The original Constitution of Canada did not explicitly bar women from sitting as senators. However, until the end of the 1920s, only men had been appointed to the body. In 1927, five Canadian women ("The Famous Five") requested the Supreme Court of Canada to determine whether females were eligible to become senators. Specifically, they asked whether women were considered "persons" under the British North America Act, 1867, which provided: "The Governor General shall ... summon qualified Persons to the Senate; and ... every Person so summoned shall become and be a Member of the Senate and a Senator." In Edwards v. Canada (Attorney General) (commonly known as the "Persons Case"), the Supreme Court unanimously held that women could not become senators. The Court based its decision on the grounds that the framers of the Constitution did not foresee female senators, as women did not participate in politics at the time; moreover, they pointed to the constitution's use of the pronoun "he" when referring to senators. On appeal, however, the Judicial Committee of the Privy Council (effectively Canada's highest court at the time) ruled that women were indeed "persons" in the meaning of the Constitution. Four months later, the government of Prime Minister William Lyon Mackenzie King recommended for appointment Canada's first female senator, Cairine Wilson of Ontario. The Valiant Five or The Famous Five were five Canadian women who, in 1927 asked the Supreme Court of Canada to answer the question, Are women persons? The case came to be known as the Persons Case. ... The Supreme Court of Canada (French: Cour suprême du Canada) is the highest court of Canada and is the final court of appeal in the Canadian justice system. ... The Valiant Five or The Famous Five were five Canadian women who, in 1927 asked the Supreme Court of Canada to answer the question, Are women persons? The case came to be known as the Persons Case. ... The Judicial Committee of the Privy Council is one of the highest courts in the United Kingdom. ... Not to be confused with William Lyon Mackenzie, Mackenzie Kings grandfather. ... Cairine Reay Mackay Wilson (February 4, 1885 _ March 3, 1962) was Canadas first female senator. ...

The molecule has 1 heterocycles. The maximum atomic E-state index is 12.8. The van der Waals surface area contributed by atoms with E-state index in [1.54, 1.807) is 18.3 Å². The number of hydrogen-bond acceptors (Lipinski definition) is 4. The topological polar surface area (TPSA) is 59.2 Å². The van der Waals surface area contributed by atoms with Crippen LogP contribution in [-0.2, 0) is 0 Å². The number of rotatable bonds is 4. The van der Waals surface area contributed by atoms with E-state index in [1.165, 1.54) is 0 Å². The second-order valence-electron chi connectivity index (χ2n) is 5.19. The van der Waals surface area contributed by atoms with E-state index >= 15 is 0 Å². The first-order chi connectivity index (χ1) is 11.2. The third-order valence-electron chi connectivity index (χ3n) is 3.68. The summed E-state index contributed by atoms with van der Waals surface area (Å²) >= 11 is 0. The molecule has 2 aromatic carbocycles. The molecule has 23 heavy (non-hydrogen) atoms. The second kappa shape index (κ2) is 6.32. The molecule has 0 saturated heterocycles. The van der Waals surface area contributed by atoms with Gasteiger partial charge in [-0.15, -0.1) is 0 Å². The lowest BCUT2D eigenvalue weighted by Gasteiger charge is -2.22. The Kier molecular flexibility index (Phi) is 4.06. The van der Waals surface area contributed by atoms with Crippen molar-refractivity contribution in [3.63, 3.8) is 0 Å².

Officers

The presiding officer of the Senate, known as the Speaker, is appointed by the Governor General on the advice of the Prime Minister. The Speaker is assisted by a Speaker pro tempore (or Speaker for the time-being), who is elected by the Senate at the beginning of each parliamentary session. If the Speaker is unable to attend, the Speaker pro tempore presides instead. Furthermore, the Parliament of Canada Act, passed in 1985, authorizes the Speaker to appoint another Senator to take his or her place temporarily.